Follow these precautions when using portable light strings:
Inspect the wiring and fixtures before stringing the lights or before they are energized or plugged in. Make sure the outer insulation is not damaged, the plug ends are intact, and the fixtures are not cracked.
The light-string must be grounded. Make certain the plug has a ground prong. Never cut one off. The quality of the ground must be tested frequently. A good ground could save your life if an electrical fault develops, especially when working in wet conditions or on metal structures. If a Ground Fault Interrupter (GFI) is available, use it. GFIs should always be used under wet conditions.
Never string lights so they are near any combustible items. You know from experience, that bulbs get hot. Even if they are not in direct contact with the combustible, heat can build up slowly until the ignition temperature is reached.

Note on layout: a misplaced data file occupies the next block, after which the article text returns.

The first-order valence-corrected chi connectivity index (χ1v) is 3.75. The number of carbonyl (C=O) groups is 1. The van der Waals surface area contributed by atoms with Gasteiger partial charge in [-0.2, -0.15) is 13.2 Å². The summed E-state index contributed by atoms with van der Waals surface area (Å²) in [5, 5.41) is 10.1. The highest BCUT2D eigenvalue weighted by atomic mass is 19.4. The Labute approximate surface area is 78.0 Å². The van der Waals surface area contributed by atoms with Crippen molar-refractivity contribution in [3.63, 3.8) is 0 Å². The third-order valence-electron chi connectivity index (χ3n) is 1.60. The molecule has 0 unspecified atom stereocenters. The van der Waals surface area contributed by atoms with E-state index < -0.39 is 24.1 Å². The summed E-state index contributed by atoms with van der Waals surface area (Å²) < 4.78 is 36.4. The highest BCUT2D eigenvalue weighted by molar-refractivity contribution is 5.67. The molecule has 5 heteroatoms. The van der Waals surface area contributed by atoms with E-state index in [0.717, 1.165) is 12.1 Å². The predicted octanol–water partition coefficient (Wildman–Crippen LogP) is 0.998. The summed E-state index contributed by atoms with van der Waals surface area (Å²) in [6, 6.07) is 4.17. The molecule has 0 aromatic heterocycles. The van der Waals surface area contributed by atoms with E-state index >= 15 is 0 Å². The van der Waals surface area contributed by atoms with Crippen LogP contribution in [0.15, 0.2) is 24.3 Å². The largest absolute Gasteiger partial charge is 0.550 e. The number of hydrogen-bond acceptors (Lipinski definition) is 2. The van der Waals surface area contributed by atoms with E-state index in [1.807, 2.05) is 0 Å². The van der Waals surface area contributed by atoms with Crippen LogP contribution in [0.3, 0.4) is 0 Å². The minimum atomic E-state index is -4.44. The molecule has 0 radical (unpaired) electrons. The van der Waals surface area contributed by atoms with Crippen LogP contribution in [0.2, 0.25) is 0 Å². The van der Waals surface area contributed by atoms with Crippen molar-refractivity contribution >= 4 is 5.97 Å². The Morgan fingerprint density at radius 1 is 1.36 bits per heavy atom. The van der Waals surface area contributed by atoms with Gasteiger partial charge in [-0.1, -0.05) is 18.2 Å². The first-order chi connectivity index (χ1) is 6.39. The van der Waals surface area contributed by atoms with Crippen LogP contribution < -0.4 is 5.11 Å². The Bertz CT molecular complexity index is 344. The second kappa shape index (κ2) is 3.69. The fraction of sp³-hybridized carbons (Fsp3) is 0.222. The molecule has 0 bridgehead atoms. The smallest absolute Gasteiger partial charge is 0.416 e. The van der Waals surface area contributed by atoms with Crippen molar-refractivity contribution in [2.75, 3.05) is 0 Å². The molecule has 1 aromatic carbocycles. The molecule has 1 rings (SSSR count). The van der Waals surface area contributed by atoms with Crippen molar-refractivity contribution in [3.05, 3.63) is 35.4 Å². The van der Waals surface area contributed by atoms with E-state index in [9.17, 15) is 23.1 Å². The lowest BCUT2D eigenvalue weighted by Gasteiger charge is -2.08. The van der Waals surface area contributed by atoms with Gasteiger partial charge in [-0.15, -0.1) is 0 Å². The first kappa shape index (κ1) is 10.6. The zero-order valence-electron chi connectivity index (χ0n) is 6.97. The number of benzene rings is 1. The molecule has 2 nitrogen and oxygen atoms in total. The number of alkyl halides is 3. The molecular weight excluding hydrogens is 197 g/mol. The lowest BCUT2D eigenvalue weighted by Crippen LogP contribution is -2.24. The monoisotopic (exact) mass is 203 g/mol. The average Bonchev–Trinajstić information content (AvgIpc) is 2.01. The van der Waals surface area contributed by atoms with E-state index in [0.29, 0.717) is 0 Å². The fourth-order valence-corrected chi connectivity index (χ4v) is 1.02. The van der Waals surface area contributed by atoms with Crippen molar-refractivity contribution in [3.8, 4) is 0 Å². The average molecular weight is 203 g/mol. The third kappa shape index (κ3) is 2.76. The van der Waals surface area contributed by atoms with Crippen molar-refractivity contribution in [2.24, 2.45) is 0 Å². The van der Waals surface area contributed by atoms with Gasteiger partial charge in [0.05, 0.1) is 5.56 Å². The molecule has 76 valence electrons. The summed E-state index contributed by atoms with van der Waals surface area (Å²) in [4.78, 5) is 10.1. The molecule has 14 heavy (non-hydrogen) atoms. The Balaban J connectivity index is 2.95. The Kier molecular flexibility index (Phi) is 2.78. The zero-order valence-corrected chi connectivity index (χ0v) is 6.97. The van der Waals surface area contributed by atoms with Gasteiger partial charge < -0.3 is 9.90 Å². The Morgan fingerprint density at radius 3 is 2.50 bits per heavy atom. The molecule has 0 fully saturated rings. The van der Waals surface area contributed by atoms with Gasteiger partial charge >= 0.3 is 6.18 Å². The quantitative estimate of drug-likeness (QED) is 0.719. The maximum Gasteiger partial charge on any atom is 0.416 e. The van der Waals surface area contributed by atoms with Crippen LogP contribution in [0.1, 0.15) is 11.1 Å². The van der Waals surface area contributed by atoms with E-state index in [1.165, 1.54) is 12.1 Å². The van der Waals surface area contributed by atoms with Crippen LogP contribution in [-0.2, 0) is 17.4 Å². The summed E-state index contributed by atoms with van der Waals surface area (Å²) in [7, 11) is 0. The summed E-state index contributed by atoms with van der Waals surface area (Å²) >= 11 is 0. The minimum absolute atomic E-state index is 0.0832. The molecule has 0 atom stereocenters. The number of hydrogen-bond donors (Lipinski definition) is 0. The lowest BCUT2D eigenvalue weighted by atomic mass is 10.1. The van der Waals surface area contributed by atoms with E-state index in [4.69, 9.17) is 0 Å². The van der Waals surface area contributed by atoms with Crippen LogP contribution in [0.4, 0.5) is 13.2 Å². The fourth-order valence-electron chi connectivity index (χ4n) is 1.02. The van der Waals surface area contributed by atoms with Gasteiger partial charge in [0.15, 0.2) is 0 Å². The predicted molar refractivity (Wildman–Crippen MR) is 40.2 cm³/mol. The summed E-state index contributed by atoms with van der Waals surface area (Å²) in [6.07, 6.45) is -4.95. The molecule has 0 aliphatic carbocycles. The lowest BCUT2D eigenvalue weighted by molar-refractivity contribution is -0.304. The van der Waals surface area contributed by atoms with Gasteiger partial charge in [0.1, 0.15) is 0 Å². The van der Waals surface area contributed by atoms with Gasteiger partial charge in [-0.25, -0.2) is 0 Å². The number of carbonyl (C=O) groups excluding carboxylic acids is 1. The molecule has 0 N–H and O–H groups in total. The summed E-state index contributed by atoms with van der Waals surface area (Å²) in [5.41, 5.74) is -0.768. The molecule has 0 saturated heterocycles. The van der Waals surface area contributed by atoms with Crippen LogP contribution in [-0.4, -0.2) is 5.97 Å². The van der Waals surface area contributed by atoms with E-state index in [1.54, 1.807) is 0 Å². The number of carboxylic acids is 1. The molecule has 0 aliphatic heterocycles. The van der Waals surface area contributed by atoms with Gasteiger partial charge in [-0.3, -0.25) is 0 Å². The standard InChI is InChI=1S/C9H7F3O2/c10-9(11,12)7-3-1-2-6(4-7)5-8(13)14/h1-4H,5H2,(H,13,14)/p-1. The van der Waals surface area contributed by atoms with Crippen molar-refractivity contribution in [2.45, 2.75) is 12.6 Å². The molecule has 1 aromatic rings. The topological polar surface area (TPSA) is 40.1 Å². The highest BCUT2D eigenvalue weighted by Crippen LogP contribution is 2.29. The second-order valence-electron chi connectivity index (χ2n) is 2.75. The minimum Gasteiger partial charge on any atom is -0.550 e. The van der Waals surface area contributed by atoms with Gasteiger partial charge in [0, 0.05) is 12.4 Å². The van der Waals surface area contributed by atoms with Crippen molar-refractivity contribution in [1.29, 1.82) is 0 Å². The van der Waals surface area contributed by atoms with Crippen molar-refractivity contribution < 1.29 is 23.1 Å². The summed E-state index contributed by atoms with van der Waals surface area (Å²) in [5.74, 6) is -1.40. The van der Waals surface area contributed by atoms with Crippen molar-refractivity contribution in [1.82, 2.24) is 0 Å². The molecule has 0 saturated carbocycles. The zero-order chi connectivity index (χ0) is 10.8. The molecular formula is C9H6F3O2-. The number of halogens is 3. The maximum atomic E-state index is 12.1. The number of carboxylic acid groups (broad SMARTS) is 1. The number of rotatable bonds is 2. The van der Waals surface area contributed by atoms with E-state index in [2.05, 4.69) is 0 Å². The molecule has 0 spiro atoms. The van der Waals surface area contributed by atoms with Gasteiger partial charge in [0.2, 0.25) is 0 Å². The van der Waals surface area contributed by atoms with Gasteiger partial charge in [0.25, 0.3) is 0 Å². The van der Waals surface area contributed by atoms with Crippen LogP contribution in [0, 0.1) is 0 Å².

All fixtures must have an unbroken bulb installed. The bulb will help prevent you from coming in contact with the exposed electrical conductors that are present when a bulb is missing or broken. When you change a broken bulb, disconnect the power from the light-string and wear gloves to guard against cuts.
Never use an ordinary light string in an area that could contain flammable vapors. When used within an enclosed or confined space, the space must be certified as “Safe for Hot Work” if a conventional string is used. If the atmosphere is not “Safe for Hot Work”, then “explosion-proof” lights must be used. Keep in mind, when you place any type of lighting in an area where flammable vapors are present, you are introducing a source of ignition. This could endanger your life.
You will want to be especially careful during your inspection to make sure that the cord, all plugs, the fixture and the globe are all in place. Don’t forget the gasket at the bottom of the globe. Make sure everything is clean and tight.